However, that does not really answer my question.
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Old November 23, 2017, 05:38 AM   #23
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I use essentially the same method you describe. I typically don't chamfer and de-burr the neck, and I don't have a collet die. I just put a small flat on the mouth by pressing the case mouth against the bench top. That gives the tension needed to hold the bullet. Repeat a few times to verify and you're done. Cheap and effective.

For repeaters, I also make sure the length is suitable for magazine loading and feeding. I use a case with sized neck for that so the bullet stays at the test length.
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Old November 23, 2017, 08:37 AM   #24
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Arbrn Rngr,

I do the same but be aware that the rifling can "grab" the bullet and pull it out of the case giving you a false reading. I do it several times to make sure.
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Old November 23, 2017, 09:14 AM   #25
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Arbrn rngr and Joe-ker, if you're in the mood to compare your method to this one, have at it: No speciall equipment needed.

Drop your bullet into the chamber and lightly tap it with a cleaning rod so it stays in place but is not jammed into the rifling. Put the cleaning rod (cannot be a coated rod) into the muzzle and gently lower it until it contacts the bullet. Make a line on the rod with a fine tip "magic marker" that is half-way around the rod. Knock the bullet out. Take your dummy cartridge that you made in the way you described, chamber it, insert the rod and make another line completely around the rod.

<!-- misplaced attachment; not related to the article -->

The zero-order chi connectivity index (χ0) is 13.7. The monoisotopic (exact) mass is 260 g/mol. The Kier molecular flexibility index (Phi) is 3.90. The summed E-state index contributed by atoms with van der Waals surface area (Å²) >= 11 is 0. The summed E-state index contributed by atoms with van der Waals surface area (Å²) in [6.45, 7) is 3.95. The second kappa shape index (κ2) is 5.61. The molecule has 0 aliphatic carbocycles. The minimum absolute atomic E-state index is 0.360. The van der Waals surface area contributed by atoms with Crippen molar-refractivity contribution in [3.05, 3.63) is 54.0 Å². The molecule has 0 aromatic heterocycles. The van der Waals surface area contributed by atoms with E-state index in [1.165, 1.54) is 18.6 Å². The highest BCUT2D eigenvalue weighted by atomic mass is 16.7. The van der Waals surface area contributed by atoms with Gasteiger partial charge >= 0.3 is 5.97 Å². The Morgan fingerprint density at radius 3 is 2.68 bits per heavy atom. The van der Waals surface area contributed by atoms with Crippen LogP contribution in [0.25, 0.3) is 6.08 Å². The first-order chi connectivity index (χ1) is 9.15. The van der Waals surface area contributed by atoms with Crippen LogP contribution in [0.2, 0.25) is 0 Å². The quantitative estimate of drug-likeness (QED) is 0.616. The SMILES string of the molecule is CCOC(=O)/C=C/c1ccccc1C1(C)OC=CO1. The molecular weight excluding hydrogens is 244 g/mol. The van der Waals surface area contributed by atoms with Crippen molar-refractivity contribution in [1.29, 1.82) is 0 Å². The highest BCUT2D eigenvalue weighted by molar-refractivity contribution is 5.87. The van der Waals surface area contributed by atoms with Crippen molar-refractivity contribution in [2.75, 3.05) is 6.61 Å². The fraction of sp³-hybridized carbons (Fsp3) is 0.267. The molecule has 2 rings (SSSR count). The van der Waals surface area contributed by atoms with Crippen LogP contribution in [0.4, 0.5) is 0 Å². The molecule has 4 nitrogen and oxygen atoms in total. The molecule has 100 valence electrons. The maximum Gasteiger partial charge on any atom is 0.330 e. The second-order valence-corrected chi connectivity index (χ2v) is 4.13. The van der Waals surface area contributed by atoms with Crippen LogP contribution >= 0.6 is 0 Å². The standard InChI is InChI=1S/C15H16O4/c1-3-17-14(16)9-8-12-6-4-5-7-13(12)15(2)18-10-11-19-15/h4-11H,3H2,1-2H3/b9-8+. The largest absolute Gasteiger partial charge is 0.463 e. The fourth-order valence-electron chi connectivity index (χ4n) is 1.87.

If you only see one line around the rod, both bullets are touching the rifling at an equal position. If your dummy round produced a line that is below the half-line, your round is jammed further into the rifling rather than just touching. If your goal is to seat that bullet 0.02" away, in this circumstance it is really closer than that.

The problem is you may end up with a round that is into the rifling (due to manufacturing variation as described by USSR above) and pressure increases.